A solid romance in the world of the music industry with no major surprises

No Place Like You: A Cloud Bay Novel - Emma Douglas

Thanks to NetGalley and to St. Martin’s Press for providing me an ARC copy of this novel that I freely chose to review.

Although I am not a big reader of romance, this novel is an example of what I think is a subgenre of it, the romance that takes place in the world of music and musicians. The setting of the novel is a small imaginary American island called Cloud Bay, off the coast of California, best known for a music festival and for being home to the musicians of a well-known band and their families. Grey Harper, the singer and leader of the band, passed away a few years back, and his family members and associates have been keeping the music festival and the studio going, quite successfully, but although the business is going well, their personal lives have seen a fair amount of turmoil.

The story centres on the second generation of the family, on Zach, Grey’s son, and Leah, a good friend of his sister Faith, and daughter of the sound engineer of the band. She also does sound engineering and producing now, and has had a crush on Zach since they were teenagers, and they have a bit of a history together. Their professional and personal lives get entangled in a way that seems impossible to avoid in Cloud Bay, and no matter how determined they are not to allow things to get complicated, they do.

The author manages to create a good sense of place and of the strange and slightly incestuous relationships that happen in such a setting, where everybody knows everybody and nobody can step outside of the house without somebody knowing about it. Nothing is private and the actions of one person have far-reaching consequences. I particularly enjoyed the exchanges between the female friends (Faith and Leah in particular) and the wedding preparations (Leah is due to get married after the festival, at the end of the summer), as their friendship is portrayed in an easy and natural way and the way they support and care for each other is heart-warming and feels real. Those and other elements of the novel reminded me of a chick-flick (there are plenty of cakes, pastry, and ice-creams as well) but the fact that half of the story is told from the point of view of Zach gives it a different emphasis.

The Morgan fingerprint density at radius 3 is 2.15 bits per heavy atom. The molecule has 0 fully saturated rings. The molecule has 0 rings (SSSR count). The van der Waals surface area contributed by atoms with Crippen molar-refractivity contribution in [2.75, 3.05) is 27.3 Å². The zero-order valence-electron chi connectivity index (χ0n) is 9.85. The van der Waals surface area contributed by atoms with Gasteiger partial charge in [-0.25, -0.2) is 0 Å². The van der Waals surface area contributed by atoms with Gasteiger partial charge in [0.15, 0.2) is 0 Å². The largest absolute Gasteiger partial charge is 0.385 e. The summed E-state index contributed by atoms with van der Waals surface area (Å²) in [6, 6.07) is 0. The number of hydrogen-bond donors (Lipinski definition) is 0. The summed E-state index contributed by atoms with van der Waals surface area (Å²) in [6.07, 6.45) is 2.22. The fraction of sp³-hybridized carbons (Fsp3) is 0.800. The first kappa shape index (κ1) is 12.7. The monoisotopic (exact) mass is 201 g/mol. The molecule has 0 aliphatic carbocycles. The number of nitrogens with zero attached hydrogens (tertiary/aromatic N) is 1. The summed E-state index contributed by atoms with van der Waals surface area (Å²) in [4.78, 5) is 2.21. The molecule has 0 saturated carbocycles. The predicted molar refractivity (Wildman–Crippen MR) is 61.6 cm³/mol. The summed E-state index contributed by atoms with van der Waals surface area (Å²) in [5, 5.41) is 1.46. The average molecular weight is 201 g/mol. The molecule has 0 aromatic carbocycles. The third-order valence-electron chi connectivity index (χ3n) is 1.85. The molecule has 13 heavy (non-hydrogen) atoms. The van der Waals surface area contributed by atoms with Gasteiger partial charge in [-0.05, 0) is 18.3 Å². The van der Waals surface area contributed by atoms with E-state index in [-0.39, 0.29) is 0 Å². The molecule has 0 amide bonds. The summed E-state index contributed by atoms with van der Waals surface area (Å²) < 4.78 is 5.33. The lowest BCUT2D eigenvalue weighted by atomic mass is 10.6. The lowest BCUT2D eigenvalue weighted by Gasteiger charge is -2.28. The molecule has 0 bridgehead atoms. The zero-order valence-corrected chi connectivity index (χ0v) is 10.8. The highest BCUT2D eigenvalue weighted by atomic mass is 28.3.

As for the romance, although both of the characters are gorgeous, as is to be expected, this is not a love-at-first-sight story, as Leah and Zach know each other and have a bit of a history (however brief) together. I found it interesting that their behaviour at times goes counter to the traditionally expected male and female roles, as Leah is the one to initiate their relationship (both in the past and now), and she is the one to suggest a no-strings-attached sexual relationship, while he initially resists (although his resistance doesn’t last long). I don’t think you need to be an eager reader of romance novels to suspect how things are going to go from the beginning, and although there are some twists and turns, there are no major surprises. There is sex, but it is not very explicit (described in a lyrical and poetic manner), and although I do not like erotica or sex scenes, as I feel they slow the action, I don’t think many readers would feel offended by it (but I would not class it as “sweet” or “clean” either). The ending… I think romance readers will enjoy it, and there is a hook to keep people coming to read the next novel, although it is a side-story not directly related to the romance.

The story is told in the third-person from the alternating points of view of Leah and Zach. This is not always separated into chapters, but the transitions are clear and not confusing. As mentioned above, the division between the characters is not down to standard gender roles, and they both seem to behave more in keeping with their characters and their history (that we get snippets of thanks to their conversations and memories throughout the book) than with traditional male or female roles. There is a moment of crisis towards the end of the book, and I felt that the novel’s pace grew faster at that point, while until then it had moved steadily. I realised later that this is the third book in the series (for some reason I thought it was the first) so I am not sure how well it fits in with the whole series, although I had no difficulty following the novel (but I imagine the background story would increase the expectations and enjoyment). I must admit that I did not think there was much depth to the characters and they seemed to act younger than they were (Leah had been married, and Mina, Zach and Leah’s sister, is a widow), but perhaps they have developed slowly and it is unfair to judge them by the events in a single book. Leah is a fairly rounded and sympathetic character, and I felt she behaved in a consistent manner, although I was not as convinced about Zach, who has much to atone for.

The music business background will be of interest to those who enjoy that genre, and the descriptions of the way the characters feel about music are inspiring, but it is not as detailed or technical as to interfere with the enjoyment of readers of other types of romance.

In sum, a romance set in the background of the rock music business and in a lovely setting, which will be enjoyed by lovers of the genre and followers of the series, but with few surprises for the rest of readers.